We have always admired Jamie Dimon's leadership and we think the one mistake Sandy Weill made in his career was firing Dimon, because Dimon did not promote Jessica Weill Bibliowicz at the Travelers Group. We respect the excellent job he did in restoring Bank One's profitability and arranging for its sale to JPMorgan Chase (JPM). With his performance at Travelers Group and his ability to turnaround Bank One, it was no surprise that he was slated to succeed William Harrison as CEO of JPMorgan Chase in 2006, after serving a stint as President and Chief Operating Officer. In 2007, the year before the crisis, JPM's EPS had reached $4.38, up 35% cumulative from 2003 (the year before JPM acquired Bank One). JPM even increased its EPS in 2011 by 2.3% versus 2007 despite dealing with the following headwinds:
A multiyear global financial crisis
An increased share count due to rescuing Bear Stearns and WAMU and being forced to issue stock and take TARP by the U.S. government
Dealing with limitations on buying back stock and paying dividends
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Jamie Dimon has received rave reviews for his shareholder letters, including from Warren Buffett himself. We also like the robust reporting of JPMorgan Chase's business line performance in JPM's annual reports, quarterly reports and earnings press releases. We believe that other diversified financial services holding companies would do well to emulate it for the annual reports that are released to those companies' shareholders.
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JPM has been in the news because its Chief Investment Office had engaged in trades that intended to reduce risk-weighted assets in anticipation of the new BASEL requirements. Instead, it channeled the spirit of Rube Goldberg and engaged in a complex strategy that entailed adding positions that it believed would offset the existing ones. This strategy, however, ended up creating a portfolio that was larger and ultimately resulted in even more complex and hard-to-manage risks. We like to think that when Dimon confronted Ina Drew, she probably told him that "our intentions were for hedging and to reduce risk", to which he probably replied "Did you think that if this strategy resulted in a $2B loss, your intention could help rectify it?"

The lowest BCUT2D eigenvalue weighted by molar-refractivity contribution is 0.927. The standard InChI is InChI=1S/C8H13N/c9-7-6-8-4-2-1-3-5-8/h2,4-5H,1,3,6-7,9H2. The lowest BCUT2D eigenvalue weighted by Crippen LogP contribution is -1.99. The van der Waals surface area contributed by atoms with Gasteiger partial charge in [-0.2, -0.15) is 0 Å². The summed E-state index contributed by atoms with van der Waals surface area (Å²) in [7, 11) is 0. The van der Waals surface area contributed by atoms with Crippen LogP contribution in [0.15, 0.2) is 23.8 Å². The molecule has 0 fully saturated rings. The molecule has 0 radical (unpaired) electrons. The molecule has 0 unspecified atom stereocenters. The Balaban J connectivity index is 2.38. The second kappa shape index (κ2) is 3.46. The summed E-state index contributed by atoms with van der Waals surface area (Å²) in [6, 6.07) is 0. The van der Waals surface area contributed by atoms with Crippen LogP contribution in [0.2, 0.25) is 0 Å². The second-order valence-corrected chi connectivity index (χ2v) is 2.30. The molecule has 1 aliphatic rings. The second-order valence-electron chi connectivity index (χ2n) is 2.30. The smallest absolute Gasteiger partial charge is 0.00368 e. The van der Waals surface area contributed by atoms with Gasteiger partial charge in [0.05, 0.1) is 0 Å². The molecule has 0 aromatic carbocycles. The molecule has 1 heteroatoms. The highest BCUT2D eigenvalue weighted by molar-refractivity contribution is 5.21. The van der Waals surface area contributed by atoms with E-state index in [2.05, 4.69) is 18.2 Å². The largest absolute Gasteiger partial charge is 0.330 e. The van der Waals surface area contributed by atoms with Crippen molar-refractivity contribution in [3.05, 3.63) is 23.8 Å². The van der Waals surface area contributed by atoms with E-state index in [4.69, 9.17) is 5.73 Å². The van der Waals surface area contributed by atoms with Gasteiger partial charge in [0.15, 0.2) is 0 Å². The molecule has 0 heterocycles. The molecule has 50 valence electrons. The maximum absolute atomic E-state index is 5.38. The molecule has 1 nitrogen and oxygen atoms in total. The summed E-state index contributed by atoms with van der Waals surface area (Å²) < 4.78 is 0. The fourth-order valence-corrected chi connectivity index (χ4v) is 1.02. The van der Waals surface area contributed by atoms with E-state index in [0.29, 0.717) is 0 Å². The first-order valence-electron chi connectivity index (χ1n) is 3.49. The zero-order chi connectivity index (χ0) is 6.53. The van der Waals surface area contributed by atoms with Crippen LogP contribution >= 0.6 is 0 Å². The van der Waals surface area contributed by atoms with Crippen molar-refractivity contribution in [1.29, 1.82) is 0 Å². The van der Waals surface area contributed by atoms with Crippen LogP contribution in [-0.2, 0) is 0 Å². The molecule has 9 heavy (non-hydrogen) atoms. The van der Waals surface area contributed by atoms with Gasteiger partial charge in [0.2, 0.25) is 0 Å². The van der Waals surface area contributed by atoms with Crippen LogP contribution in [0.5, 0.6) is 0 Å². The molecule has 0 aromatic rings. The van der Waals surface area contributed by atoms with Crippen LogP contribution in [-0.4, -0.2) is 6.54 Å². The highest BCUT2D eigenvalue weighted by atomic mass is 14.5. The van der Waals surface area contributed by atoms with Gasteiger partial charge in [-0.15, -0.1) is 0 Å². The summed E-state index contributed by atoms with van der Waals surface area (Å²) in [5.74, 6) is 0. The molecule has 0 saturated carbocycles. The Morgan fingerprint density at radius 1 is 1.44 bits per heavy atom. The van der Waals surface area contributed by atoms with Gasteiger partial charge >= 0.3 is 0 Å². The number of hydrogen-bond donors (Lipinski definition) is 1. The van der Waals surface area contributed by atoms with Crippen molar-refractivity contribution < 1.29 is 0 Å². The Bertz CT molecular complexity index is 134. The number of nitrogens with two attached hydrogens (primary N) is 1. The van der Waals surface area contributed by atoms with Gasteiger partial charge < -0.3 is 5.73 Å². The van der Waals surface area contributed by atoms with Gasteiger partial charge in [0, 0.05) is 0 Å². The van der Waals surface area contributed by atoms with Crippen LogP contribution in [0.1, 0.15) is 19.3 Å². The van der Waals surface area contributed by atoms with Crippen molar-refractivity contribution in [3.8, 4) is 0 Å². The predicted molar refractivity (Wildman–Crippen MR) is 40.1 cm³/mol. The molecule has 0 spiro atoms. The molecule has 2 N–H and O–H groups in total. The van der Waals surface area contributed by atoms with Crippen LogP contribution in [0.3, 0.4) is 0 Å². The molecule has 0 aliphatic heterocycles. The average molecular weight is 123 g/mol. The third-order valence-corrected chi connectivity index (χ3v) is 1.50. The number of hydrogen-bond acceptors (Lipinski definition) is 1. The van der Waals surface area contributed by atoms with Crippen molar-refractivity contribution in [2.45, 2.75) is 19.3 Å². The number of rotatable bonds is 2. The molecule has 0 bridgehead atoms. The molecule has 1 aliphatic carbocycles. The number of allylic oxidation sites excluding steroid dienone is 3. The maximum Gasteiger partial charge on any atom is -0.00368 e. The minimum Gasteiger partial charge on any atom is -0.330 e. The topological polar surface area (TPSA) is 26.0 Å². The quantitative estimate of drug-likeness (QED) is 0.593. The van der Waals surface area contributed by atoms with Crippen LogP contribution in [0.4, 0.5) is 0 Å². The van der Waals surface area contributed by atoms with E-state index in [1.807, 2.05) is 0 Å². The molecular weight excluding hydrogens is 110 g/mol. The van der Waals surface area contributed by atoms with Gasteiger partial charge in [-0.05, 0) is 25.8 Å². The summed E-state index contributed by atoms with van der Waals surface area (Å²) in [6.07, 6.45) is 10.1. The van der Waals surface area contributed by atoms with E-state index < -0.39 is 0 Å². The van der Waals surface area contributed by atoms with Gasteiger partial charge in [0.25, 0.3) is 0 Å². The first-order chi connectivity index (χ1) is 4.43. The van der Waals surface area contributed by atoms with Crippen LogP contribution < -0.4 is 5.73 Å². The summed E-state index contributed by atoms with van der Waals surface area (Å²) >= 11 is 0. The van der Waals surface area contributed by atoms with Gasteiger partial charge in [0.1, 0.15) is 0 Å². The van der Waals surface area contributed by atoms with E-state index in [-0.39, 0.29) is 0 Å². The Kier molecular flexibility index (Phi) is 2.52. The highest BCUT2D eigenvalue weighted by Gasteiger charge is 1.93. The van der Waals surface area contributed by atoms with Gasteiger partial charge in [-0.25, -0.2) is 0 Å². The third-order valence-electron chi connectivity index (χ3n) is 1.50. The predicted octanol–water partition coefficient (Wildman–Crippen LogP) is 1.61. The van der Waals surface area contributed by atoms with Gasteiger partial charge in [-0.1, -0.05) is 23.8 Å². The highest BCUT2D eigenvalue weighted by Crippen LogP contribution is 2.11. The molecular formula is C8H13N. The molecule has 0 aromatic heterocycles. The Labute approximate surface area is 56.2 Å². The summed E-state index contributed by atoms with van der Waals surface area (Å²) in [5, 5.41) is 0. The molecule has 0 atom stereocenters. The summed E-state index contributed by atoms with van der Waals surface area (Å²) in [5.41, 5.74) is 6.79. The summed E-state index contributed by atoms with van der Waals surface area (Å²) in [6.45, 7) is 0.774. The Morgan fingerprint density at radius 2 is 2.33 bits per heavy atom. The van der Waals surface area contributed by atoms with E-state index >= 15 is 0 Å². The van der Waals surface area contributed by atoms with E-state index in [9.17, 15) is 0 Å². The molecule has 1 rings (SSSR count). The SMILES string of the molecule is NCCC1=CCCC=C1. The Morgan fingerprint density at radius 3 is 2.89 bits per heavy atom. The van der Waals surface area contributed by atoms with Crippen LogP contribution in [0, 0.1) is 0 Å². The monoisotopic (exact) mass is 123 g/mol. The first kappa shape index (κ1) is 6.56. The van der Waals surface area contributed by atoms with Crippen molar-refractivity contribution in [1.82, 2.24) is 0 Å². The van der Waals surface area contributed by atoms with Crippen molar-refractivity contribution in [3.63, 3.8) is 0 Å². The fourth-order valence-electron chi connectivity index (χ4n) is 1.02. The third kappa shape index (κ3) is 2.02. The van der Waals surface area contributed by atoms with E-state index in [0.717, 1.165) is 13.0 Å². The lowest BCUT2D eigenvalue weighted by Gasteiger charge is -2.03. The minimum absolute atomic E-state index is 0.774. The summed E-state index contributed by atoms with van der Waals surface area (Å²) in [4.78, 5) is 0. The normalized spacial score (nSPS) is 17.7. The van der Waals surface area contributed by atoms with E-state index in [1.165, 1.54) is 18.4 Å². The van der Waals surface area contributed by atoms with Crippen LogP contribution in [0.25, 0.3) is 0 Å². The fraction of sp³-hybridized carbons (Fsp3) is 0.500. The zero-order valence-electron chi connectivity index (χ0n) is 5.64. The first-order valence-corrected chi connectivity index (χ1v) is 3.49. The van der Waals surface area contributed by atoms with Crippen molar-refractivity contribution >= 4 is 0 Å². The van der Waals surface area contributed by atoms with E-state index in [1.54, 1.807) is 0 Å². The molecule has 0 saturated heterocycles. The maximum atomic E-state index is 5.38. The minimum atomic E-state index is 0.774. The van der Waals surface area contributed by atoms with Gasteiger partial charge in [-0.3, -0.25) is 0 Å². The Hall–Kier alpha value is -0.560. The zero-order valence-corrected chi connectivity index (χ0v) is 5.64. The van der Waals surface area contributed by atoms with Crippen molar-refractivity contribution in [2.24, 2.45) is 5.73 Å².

We admire Dimon's handling of this matter. When it came to his attention, he held the people who caused this loss responsible for their actions and replaced them with new leadership. The new leadership in the CIO revamped risk governance and instituted more detailed limitations across that unit to ensure that appropriate risk measures are in place. Dimon was also able to honestly and candidly analyze and articulate what exactly when wrong. In Hagstrom's The Warren Buffett Way, the author quoted Buffett as saying that "The CEO who misleads others in public may eventually mislead himself in private. Having observed Jamie Dimon's 30 year legacy of outstanding achievement in the diversified financial services industry, we don't have to worry about him misleading others in public or misleading himself in private.
When Dimon appeared before the Senate Banking Committee, we think that Senator Richard Shelby (R-AL) said it best when he said that while JPMorgan Chase CEO Jamie Dimon has candidly and perspicaciously discussed $2B in private losses, the executives of Fannie Mae and Freddie Mac are engaging in Mark Twain's Doctrine of Silent Assertion by refusing to testify about $154B in taxpayer losses to bail out those putrid edifices of crony capitalism.